Friends of the Arboretum Lecture

Sponsored by Malissa and Russel Kilpatrick and Bobby G. Wilder

"Contemporary Planting Design in Landscape Architecture"
Richard Hartlage, Land Morphology

  • Thursday, January 21, 2016 – 7:30 pm9:00 pm

This presentation will be an overview of meadow and matrix planting styles, prevalent in Germany, The Netherlands, England, and Belgium since World War I, and emerging as a significant component of contemporary American landscape architecture. Citygarden in St. Louis and The High Line are prominent examples of this trend. Meadows are an important emerging design style but are complicated to design, install, and manage and will be explained as a designed element in the rural, sub-urban, and urban landscape. The dynamic, block planting styles pioneered by Roberto Burle Marx, Thomas Church, and Garret Ecbo will also be discussed, along with sustainable matrixes of naturalistic and nonnative plants.


Planting design is an integral part of any successful garden. The focus will be on a range of landscape architects and professional garden designers working in the United States. A wide geographical range of projects will make the book appealing to a national audience. The presentation will promote and celebrate the talent and traditions in the United States because so many examples of projects are European, and then Americanized. This presentation is beautiful and inspirational, and includes practical information for the professional.

It is based on the book recently published my Monacelli Press that includes over fifty national public and private projects by more than twenty recognized firms.

Richard Hartlage

Continuing Education Credit

Richard Hartlage's lecture has been approved for 1.5 credit hours (Course 11177) by the N.C. Board of Landscape Architects.

About Richard Hartlage

Richard is founding partner and owner of an eleven person, and growing, office that designs, oversees construction, and assists clients in management of significant private and public properties in eight states. Land Morphology's specialty is public gardens and highly sophisticated, horticulturally complex estates, assisting the design, procurement of exceptional plants, and often curation of significant plant collections.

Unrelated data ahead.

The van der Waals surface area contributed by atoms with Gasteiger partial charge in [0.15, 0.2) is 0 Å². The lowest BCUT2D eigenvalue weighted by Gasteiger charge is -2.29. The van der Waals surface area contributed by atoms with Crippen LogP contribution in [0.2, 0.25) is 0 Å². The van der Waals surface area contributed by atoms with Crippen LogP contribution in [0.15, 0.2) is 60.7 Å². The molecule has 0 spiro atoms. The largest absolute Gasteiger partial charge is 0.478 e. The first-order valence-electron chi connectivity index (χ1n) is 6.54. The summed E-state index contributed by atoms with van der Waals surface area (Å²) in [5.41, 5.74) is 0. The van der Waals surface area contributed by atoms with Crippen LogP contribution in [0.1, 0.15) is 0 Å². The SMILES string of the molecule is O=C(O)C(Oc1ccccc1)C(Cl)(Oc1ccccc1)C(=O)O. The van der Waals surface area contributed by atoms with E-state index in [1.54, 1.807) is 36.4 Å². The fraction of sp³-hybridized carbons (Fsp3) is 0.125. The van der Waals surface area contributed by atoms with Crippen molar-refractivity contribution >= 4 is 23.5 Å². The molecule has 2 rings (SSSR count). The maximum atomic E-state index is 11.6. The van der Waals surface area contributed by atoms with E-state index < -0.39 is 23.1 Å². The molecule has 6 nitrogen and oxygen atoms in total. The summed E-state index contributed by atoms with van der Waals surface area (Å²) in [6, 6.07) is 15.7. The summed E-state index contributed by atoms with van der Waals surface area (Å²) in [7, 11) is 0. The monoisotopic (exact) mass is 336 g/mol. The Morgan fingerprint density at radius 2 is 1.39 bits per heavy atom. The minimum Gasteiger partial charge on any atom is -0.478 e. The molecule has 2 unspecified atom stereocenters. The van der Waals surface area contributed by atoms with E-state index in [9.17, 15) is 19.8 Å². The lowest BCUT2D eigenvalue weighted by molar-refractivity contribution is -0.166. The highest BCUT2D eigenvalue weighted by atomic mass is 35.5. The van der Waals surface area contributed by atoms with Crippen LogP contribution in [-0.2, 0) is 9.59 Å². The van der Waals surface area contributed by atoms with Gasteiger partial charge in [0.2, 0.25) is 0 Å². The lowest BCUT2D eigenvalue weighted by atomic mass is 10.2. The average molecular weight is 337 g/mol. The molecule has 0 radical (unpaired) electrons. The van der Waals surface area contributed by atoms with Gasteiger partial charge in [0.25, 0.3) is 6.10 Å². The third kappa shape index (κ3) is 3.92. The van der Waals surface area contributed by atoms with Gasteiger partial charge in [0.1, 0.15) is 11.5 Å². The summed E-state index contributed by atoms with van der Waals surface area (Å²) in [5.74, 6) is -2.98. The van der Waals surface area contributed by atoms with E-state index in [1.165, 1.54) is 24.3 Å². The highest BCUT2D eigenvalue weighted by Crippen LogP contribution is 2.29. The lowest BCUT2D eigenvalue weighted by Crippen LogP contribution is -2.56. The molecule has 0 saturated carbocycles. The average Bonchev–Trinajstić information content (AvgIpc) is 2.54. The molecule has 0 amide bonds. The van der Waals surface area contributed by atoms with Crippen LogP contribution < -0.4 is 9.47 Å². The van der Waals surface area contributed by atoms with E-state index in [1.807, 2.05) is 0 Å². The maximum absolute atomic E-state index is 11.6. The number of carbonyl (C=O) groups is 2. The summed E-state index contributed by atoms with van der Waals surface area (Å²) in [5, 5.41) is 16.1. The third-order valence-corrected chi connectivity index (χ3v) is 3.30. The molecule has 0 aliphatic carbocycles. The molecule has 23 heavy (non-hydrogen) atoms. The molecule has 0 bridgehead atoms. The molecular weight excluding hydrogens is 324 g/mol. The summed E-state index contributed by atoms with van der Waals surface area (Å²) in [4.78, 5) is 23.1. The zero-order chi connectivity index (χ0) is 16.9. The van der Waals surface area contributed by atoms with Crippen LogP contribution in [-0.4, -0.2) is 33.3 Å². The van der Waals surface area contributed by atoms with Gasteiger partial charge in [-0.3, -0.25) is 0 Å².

His work has been featured in the New York Times, Horticulture, Traditional Home, Pacific Horticulture, Garden Design, and the Seattle Times, in addition to other publications in the United States, Japan, and Europe.

Richard was born and raised in Louisville, Kentucky, and is a graduate in ornamental horticulture from NC State University. While in North Carolina, he worked at Montrose Nursery, a mail order nursery specializing in perennials and as head gardener at Chatwood, a private estate known to have the premier collection of antique roses in the Southeast.

He has fifteen years experience in public gardening as superintendent of horticulture for the Morris County Park Commission where he directed horticulture at both Willowwood Arboretum and Frelinghuysen Arboretum. As director of the Elisabeth C. Miller Botanical Gardens in Seattle, Richard initiated the highly successful regional education program, "Great plant Picks," which promotes the best performing plants for the Pacific Northwest.

Richard has given over 350 lectures in the last twenty years, and has written over sixty articles on gardening and garden design topics for national and regional publications. His photographs appear regularly in the Seattle Times and many horticultural magazines and books. He is a contributing editor to Garden Design. His first book, Bold Visions for the Garden, was published by Fulcrum Press in October 2001, and he is the photographer for Plant Life: Growing a Garden in the Pacific Northwest and A Pattern Garden by Valerie Easton and Pots in the Garden: Expert Design & Planting Techniques and Coleus: Rainbow Foliage for Containers and Gardens by Ray Rogers. He is currently co-authoring a comprehensive book on American garden design.

Free for Friends of the JC Raulston Arboretum members, NC State University students (with ID), and Department of Horticultural Science faculty and staff, all others $5.00.
Advance registration is not available.
Ruby C. McSwain Education Center, JC Raulston Arboretum at NC State University, 4415 Beryl Road, Raleigh, North Carolina.
Need directions? Click here.
Free parking is available at the JC Raulston Arboretum and along Beryl Road.
Please call (919) 513-7005 for more information about this lecture.